I’ve been really frustrated lately. Like kick-yourself-losing-sleep-puffy-eyed-crying frustrated.
Hi, my name is Jess and I’m exhausted. I’m burnt the f*** out.
*cue the anonymous support group chiming, Hiiii, Jess. We’re glad you’re with us today.*
In typical Jess fashion, instead of seeking something easy or taking things one day at a time, I decided to JUST. DO. ALL. THE. THINGS. AT. ONCE. and then cry about it later because wow, homegirl is drowning over here. The same thing happens when I shop for home decor. Moving on…
My hobbies include people. I find value in being of service to others. Lately, I’ve been volunteering at the Children’s Hospital weekly and visiting a dementia care home to give manicures to the ladies and encourage conversation. I’ve been committing time and energy to producing a podcast and mentoring tiny pageant princesses. It all fills me up to the brim. However, I’ve learned that you can’t pour from an empty cup. I’ve been giving little drops of myself to work, friends, projects, and people, and although I don’t always expect a refill in return, I do have to learn to limit how big my cup is.
I’ve been letting people take advantage of the fact that I’m a “yes” person. I have a hard time saying no because it selfishly feels good to be relied on BUUUT it backfires quickly when I ultimately can’t deliver what I originally thought I could promise. What’s the phrase? My eyes were bigger than my stomach or something. That’s what my grandma says, at least. Same dealio.
A huge fear of mine is that if I turn someone away, they’ll be disappointed or upset with me. CUE STROBE LIGHTS NEWS FLASH TO JESS: you can’t do everything, and it’s always possible for someone to be upset with you, but also be aware that someone else’s reaction is not your responsibility to control. So, my friend, if you’re salty that I don’t want to/cannot do something for you, you’re fine, baby cakes. I’m grabbing a refill for myself real quick. I’ll be back in 5-10 business days. Talk amongst yourselves.
I’m annoyed with myself because I truly enjoy dipping my feet into a lot of projects and being a resource for others, but sometimes this can hurt more than it helps. I was raised to make sure everyone else was served before serving myself, so I often feel guilty for doing “me” things. Should I be dedicating my time to making other lives better? Am I selfish for taking a weekend to do something nice for myself (stay in and sleep because I feel like it on a Saturday night, for example)? For today’s MILLION DOLLAR QUESTION imagine Regis Philbin emerging from behind a smoke machine for full effect there where is the line between self care and being selfish? Can I phone a friend on that one?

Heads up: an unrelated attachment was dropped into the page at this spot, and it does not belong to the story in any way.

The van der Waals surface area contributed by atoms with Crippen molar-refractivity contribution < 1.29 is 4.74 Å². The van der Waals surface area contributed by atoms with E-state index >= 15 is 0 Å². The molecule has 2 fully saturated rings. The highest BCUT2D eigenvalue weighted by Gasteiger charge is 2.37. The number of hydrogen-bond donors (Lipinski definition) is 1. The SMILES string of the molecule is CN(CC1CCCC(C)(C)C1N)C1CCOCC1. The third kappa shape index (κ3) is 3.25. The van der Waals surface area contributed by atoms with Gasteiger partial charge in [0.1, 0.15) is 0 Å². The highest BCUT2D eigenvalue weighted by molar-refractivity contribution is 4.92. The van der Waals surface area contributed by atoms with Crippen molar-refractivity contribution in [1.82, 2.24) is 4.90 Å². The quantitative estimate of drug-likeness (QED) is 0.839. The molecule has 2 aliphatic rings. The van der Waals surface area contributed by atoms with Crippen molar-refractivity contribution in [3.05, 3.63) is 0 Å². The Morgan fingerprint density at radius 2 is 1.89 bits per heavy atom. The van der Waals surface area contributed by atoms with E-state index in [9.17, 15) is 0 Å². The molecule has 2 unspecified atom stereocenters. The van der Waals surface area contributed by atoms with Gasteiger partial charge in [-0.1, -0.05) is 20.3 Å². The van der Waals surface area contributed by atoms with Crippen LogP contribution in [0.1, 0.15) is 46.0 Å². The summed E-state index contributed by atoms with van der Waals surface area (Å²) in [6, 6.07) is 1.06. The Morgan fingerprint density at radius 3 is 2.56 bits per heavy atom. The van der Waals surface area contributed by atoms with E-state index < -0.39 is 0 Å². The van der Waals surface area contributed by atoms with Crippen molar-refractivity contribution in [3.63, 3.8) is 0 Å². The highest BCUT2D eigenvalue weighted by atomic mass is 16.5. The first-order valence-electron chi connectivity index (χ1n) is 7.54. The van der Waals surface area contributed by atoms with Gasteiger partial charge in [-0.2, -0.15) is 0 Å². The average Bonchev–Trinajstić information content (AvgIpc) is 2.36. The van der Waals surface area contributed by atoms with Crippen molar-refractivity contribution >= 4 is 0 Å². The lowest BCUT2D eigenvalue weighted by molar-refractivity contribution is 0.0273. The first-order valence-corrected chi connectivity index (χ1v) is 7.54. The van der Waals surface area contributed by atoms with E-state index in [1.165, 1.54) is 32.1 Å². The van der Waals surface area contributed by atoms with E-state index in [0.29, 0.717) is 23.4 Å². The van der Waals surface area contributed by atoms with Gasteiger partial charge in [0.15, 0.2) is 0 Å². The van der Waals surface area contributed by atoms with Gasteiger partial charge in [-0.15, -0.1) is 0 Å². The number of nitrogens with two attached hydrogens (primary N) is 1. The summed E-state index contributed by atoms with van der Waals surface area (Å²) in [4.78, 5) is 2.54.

I love being a shoulder for my friends and I’m humbled that others feel they can turn to me, but I’m also not a licensed therapist or master problem solver. I am a 23 year-old Real Housewives of Beverly Hills addict who eats 1843786 pounds of ravioli per year and can’t keep a plant alive for more than a week. Sue me.
I was cry-texting about these life problems to my boyfriend at 4:00am one night (Austin — if you’re reading this — thanks, my human) and he said to me, “You know what, at least you care. There are 7 billion people on this planet and so many of them only think about themselves. You have the opposite challenge by learning to take care of yourself more often. But what an amazing challenge to have in this life. You care too much. You love too much. And so many people love you, too.”
Blessed from the heavens by this man, I swear. Just look at him. Look at that face. Sorry, too gushy. Carry on.
I am learning to step away and remember that I can’t do it all. I can’t be the best at everything and I can’t always be there for everyone when they need me. A big part of this is working on understanding that people probably don’t need me as much as I think they do.
Yes, I’m exhausted. Yes, a lot of it is self-inflicted. Yes, sometimes I feel used by people who take advantage of generosity. Yes, I’m trying my best to adult (this is a game we’ll all play until we die. Health insurance? Student loans? Oooof). But I’m also really proud of myself. I’m proud to be learning during this big life transition called young adulthood. As I check things off my personal to-do list in this little corner coffee shop today, I added three things: paint your nails, take a nap, and find a good therapist.
Be good to yourselves, friends.